PTIN (Preparer Tax ID Number)

Latest PTIN news

Effective July 15, 2020 the IRS began charging a fee of $35.95 to obtain or renew a Preparer Tax ID Numbers (PTIN).  This fee consists of:

  • $21.00 renewal fee
  • $14.95 fee payable to a contractor (covers processing applications, renewals and operating a call center)

Prior to that date, the PTIN was free to obtain or renew, dating back to 2017, as a result of the lawsuit detailed below.

Renewing your PTIN

Who? Anyone who, for compensation, prepares all or substantially all of any federal tax return or claim for refund must obtain a PTIN issued by the IRS.

All Enrolled Agents must obtain a PTIN and renew it annually, separate from their EA license.

When? You normally renew your PTIN during the renewal period starting November 1st.  PTINs are renewed annually, and expire December 31st for the year of renewal.  If you allow your PTIN to expire, you can renew it at anytime.

How? Online at the IRS

Preparers do not need any CE to renew their PTIN.

Lifetime use? Taxpreparers keep the same PTIN for life, even if you let it lapse and renew it later.  Currently there are no late fees or penalties for late renewal.

What else? You are required to have a PTIN if you prepare returns for a fee, however the AFSP program is completely optional, although it does provide some benefits in client represenation and marketing.

History of the PTIN

Who is affected by the PTIN system?

Enrolled Agents (EA) are required to maintain a current PTIN, and can use the system to check on the reporting of CPE courses completed.

Annual Filing Season Program (AFSP) participants must also have a current PTIN, and can check on the reporting of CPE courses completed.

All Tax Preparers:  Anyone who prepares or assists in preparing federal tax returns for compensation must have a valid PTIN before preparing retuns.

CPE Providers approved by the IRS, such as FunCPE who report completed courses to the PTIN system.

What has the PTIN fee been in the past?

The Preparer Tax Identification Number was created by the IRS in 1999 to protect the privacy of tax return preparers. Prior to the availability of PTINs, tax preparers were required to sign the tax forms they prepared and provide their Social Security Numbers. Starting with the 2000 tax season, the IRS gave preparers the option of using either their SSNs or PTINs. Initially there was no charge to obtain a PTIN.  In 2010 the IRS began requiring the use of PTINs and began charging an annual fee to obtain or renew one.

Although originally there was no charge to obtain or renew a PTIN, the fee was as high as $64.25/$64 to obtain/renew a PTIN just prior to November 1, 2015.  As of Novemeber 1, 2015 the annual fee was reduced to $50 for both new and renewed numbers.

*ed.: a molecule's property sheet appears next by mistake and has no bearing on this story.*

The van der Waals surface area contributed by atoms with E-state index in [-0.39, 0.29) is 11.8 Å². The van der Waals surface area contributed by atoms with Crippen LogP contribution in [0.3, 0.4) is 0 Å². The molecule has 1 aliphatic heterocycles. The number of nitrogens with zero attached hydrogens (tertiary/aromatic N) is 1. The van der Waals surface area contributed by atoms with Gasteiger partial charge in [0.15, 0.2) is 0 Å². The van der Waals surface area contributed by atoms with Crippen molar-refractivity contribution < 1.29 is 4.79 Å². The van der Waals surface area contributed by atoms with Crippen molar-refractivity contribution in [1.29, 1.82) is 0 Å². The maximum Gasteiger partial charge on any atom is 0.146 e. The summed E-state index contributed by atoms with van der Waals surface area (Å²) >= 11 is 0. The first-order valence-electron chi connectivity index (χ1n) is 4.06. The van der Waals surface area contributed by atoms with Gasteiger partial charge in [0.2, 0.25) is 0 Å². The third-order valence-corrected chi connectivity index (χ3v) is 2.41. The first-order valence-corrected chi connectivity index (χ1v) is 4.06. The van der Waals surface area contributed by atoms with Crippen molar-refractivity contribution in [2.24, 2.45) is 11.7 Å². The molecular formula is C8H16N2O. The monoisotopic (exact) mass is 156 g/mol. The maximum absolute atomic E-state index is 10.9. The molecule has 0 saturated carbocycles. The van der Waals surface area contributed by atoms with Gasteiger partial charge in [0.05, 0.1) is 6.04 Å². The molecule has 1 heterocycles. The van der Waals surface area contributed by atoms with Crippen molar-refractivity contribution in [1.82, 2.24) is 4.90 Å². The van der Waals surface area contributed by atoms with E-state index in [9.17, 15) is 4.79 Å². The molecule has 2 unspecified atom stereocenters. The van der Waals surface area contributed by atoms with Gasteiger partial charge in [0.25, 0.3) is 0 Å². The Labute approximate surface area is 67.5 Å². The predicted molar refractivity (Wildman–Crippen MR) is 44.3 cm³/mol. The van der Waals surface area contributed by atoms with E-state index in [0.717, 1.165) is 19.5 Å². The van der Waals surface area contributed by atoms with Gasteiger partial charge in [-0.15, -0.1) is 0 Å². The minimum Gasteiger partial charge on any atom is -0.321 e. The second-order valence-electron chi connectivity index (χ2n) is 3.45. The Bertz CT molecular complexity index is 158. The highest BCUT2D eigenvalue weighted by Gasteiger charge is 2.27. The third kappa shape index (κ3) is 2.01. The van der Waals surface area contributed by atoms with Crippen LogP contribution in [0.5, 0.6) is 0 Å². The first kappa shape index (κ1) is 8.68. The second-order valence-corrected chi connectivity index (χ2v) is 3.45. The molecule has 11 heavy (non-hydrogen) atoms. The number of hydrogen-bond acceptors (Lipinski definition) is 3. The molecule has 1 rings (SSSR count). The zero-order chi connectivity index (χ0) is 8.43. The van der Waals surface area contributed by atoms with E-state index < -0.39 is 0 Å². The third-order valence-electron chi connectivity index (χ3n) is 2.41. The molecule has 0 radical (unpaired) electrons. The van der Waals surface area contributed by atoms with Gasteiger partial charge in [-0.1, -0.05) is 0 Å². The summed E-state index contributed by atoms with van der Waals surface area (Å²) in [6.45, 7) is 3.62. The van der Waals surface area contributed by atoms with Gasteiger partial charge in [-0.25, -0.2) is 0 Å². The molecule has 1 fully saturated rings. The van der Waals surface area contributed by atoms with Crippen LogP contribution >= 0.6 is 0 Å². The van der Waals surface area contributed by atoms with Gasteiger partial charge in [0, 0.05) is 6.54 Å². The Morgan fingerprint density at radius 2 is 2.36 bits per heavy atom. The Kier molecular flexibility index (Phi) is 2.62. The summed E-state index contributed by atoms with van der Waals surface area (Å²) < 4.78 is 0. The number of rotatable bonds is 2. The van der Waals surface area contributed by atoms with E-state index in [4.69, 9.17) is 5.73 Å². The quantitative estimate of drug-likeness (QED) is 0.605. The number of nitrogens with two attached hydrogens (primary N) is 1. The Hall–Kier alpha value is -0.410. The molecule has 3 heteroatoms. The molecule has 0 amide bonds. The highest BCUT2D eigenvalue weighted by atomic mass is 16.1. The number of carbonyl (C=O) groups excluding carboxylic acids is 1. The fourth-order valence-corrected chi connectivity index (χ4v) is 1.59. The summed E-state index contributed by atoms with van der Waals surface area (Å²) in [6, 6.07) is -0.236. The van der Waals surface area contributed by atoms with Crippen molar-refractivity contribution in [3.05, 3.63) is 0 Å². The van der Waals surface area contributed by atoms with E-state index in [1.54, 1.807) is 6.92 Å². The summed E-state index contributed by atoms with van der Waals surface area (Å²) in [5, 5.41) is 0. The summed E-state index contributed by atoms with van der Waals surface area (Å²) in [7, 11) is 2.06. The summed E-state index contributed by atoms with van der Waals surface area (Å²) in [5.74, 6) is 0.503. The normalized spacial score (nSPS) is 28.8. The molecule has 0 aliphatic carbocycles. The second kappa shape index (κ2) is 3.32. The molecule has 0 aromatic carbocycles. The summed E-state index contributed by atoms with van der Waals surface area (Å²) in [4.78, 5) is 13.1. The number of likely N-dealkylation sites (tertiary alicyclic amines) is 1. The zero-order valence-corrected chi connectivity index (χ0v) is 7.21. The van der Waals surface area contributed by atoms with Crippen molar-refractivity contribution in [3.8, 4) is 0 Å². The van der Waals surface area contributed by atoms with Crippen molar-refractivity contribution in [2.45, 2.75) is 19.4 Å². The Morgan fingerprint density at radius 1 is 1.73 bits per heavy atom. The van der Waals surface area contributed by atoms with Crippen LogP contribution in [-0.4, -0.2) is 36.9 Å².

The IRS stated at the time that of this $50 fee, $33 is “a user fee to support program costs” and a third party vendor gets the remaining $17 to operate the online system and provide customer support.

Lawsuit filed against the IRS in 2017 about PTIN fees

On June 1st, 2017 the IRS shut down the PTIN system in response to a recent court ruling. Why?

Federal district court ruled the IRS does not have the right to charge fees

IRS Statement on Suspending PTIN Renewals and Issuances

The following statement was posted on the site:

“On June 1, 2017, the United States District Court for the District of Columbia upheld the Internal Revenue Service’s authority to require the use of a Preparer Tax Identification Number (PTIN), but enjoined the IRS from charging a user fee for the issuance and renewal of PTINs. As a result of this order, PTIN registration and renewal is currently suspended.

The IRS, working with the Department of Justice, is considering how to proceed. As additional information becomes available, it will be posted on our Tax Pros page.”

Will the IRS refund the past PTIN fees paid?

Maybe.  The lawsuit related to this shutdown was brought by two CPAs in 2014, who sued the IRS over the PTIN fees on behalf of the over 700,000 tax preparers who pay PTIN fees annually.  Estimates are as high as $245 million in fees charged since the initial 2010 regulations issued for registering tax preparers with PTINS (remember the RTRP program?).


As usual feel free to contact us if you have any questions about this.  We will update this page if any news comes out from the IRS about the status of the renewal process and fees.